Birdwatching in Wagga Wagga

The Birds of the Wagga Area

This is a list of birds recorded in the Wagga Wagga area since March of 2009. Lists are also available for the following areas within and around Wagga:
Currawarna State Forest
Flowerdale Lagoon
Lake Albert
Livingstone National Park
Malebo Hill
Mates Gully Rd. TSR
Matong State Forest
Murraguldrie Flora Reserve
Rocky Hill
Willans Hill

Australasian Darter
Australasian Grebe
Australasian Pipit
Australasian Shoveler
Australian Hobby
Australian Magpie
Australian Pelican
Australian Raven
Australian Reed-Warbler
Australian Shelduck
Australian White Ibis
Australian Wood-Duck
Banded Lapwing
Barn Owl
Black Falcon
Black Kite
Black Swan
Black-Chinned Honeyeater
Black-Faced Cuckoo-Shrike
Black-Faced Woodswallow
Black-Fronted Dotterel
Black-Shouldered Kite
Black-Tailed Native-Hen
Black-Winged Stilt
Blue Bonnet
Blue-Faced Honeyeater
Brown Falcon
Brown Quail
Brown Songlark
Brown Thornbill
Brown Treecreeper
Brown-Headed Honeyeater
Buff-Rumped Thornbill
Caspian Tern
Cattle Egret
Chestnut-Rumped Thornbill
Collared Sparrowhawk
*Common Blackbird
Common Bronzewing
Common Greenshank
*Common Myna
*Common Starling
Crested Pigeon
Crested (Eastern) Shrike-Tit
Crimson Rosella
Diamond Firetail
Double-Barred Finch
Dusky Moorhen
Dusky Woodswallow
Eastern Great Egret
Eastern Rosella
Eastern Yellow Robin
Eurasian Coot
*European Goldfinch
Fairy Martin
Fan-Tailed Cuckoo
*Feral Pigeon (Rock Dove)
Flame Robin
Fuscous Honeyeater
Glossy Ibis
Golden Whistler
Golden-Headed Cisticola
Great Cormorant
Grey Butcherbird
Grey Fantail
Grey Shrike-Thrush
Grey Teal
Grey-Crowned Babbler
Hoary-Headed Grebe
Hooded Robin
Horsfield’s Bronze-Cuckoo
Horsfield’s Bushlark
*House Sparrow
Intermediate Egret
Jacky Winter
Latham’s Snipe
Laughing Kookaburra
Leaden Flycatcher
Little Black Cormorant
Little Eagle
Little Friarbird
Little Pied Cormorant
Little Raven
Long-Billed Corella
Magpie Goose
Masked Lapwing
Nankeen Kestrel
Nankeen Night Heron
Noisy Friarbird
Noisy Miner
Olive-Backed Oriole
Pacific Black Duck
Painted Button-Quail
Pallid Cuckoo
Peaceful Dove
Pied Butcherbird
Pied Currawong
Pied Cormorant
Pink-Eared Duck
Plumed Whistling-Duck
Purple Swamphen
Rainbow Bee-Eater
Rainbow Lorikeet
Red Wattlebird
Red-Browed Finch
Red-Capped Robin
Red-Kneed Dotterel
Red-Necked Stint
Red-Rumped Parrot
Restless Flycatcher
Royal Spoonbill
Rufous Songlark
Rufous Whistler
Sacred Kingfisher
Scarlet Robin
Sharp-Tailed Sandpiper
Silver Gull
Southern Boobook
Southern Whiteface
Speckled Warbler
Spiny-Cheeked Honeyeater
Spotted Harrier
Spotted Pardalote
*Spotted Turtle-Dove
Straw-Necked Ibis
Striated Pardalote
Stubble Quail
Sulphur-Crested Cockatoo
Superb Fairy-Wren
Superb Parrot
Swift Parrot
Tree Martin
Turquoise Parrot
Varied Sittella
Wedge-Tailed Eagle
Welcome Swallow
Western Gerygone
Whiskered Tern
Whistling Kite
White-Bellied Cuckoo-Shrike
White-Browed Babbler
White-Browed Scrubwren
White-Browed Woodswallow
White-Faced Heron
White-Fronted Chat
White-Necked Heron
White-Plumed Honeyeater
White-Throated Gerygone
White-Throated Treecreeper
White-Winged Chough
White-Winged Triller
Willie Wagtail
Yellow Rosella
Yellow Thornbill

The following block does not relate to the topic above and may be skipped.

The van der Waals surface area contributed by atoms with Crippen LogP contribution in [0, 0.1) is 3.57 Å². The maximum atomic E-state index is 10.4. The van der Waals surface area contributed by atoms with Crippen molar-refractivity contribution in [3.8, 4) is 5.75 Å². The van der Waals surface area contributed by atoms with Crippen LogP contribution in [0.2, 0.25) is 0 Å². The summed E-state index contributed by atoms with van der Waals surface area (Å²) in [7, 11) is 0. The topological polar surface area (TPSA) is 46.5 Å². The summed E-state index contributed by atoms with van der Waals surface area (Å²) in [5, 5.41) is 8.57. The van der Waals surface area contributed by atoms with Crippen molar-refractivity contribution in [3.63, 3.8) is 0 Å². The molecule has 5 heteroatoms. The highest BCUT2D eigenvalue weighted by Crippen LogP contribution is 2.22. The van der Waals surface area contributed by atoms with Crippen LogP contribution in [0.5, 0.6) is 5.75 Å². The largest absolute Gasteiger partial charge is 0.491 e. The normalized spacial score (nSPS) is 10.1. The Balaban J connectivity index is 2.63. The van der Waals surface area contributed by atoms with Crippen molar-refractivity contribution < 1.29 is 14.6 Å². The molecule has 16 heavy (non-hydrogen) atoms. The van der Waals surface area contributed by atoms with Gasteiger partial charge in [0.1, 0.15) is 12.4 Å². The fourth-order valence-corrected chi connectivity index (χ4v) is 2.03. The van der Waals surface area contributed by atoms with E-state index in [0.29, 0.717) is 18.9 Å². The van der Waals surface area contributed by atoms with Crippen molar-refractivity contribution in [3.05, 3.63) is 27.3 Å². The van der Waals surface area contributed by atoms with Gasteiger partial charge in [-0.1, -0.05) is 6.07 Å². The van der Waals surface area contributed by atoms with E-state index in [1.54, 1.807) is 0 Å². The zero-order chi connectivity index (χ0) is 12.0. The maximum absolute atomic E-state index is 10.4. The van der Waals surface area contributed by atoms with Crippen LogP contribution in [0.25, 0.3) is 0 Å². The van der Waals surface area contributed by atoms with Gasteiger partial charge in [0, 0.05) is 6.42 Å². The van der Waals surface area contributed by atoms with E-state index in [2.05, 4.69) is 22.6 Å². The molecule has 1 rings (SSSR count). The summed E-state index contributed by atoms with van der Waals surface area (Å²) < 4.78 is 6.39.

Yellow-Billed Spoonbill
Yellow-Rumped Thornbill
Yellow-Tufted Honeyeater
Zebra Finch

Total: 168 Species (161 Native, 7 Introduced)


4 Comments so far
Leave a comment

I love this site. I have observed four nutmeg coloured firetails with a brilliant red beak and strip across the eye? They don’t look exactly like either the red-browed or red ear firetails in any book I have looked at. I have written a list of birds found mainly in our garden. Our place is about 100m from the river to the north-east of Wagga. Does anyone have any idea what those birds might have been?

Comment by Leonie White

Aside from the red-browed, we only get a couple of other finches/firetails. The bird you describe is clearly not the double-barred finch, the zebra finch, the European goldfinch or any of the sparrows. It doesn’t sound much like the diamond firetail either, since that species lacks the red eyeline. Since you aren’t far from the river, the red-browed seems most likely. They nest in the she-oaks along the banks. Unfortunately I don’t have a good picture of my own, but there is one at wikipedia: Did it look anything like that?

Thanks for stopping by, and if you have any interesting sightings let me know. I’d be interested to see the list of birds from your garden. How many species do you get?

Comment by wwdavid

I have posted a comment in the wrong place. I have spotted the red-browed fire tail my husband photographed and we sent to you but today I saw those little brown firetails again in our driveway in the long grass – in the car and no camera handy -and I am convinced that they are “Beautiful Firetails’ Nothing like the red – browed at all. These are definitely nutmeg in colour with red beaks. Couldn’t see the underbelly as the grass was long.How wonderful there are two species around. Leonie

Comment by Leonie White


Quite a find, if that is in fact what they are. The beautiful firetail isn’t generally seen further inland than the ACT, so to have them here would be very exciting. If you do get a photograph I’d love to see it.

Comment by wwdavid

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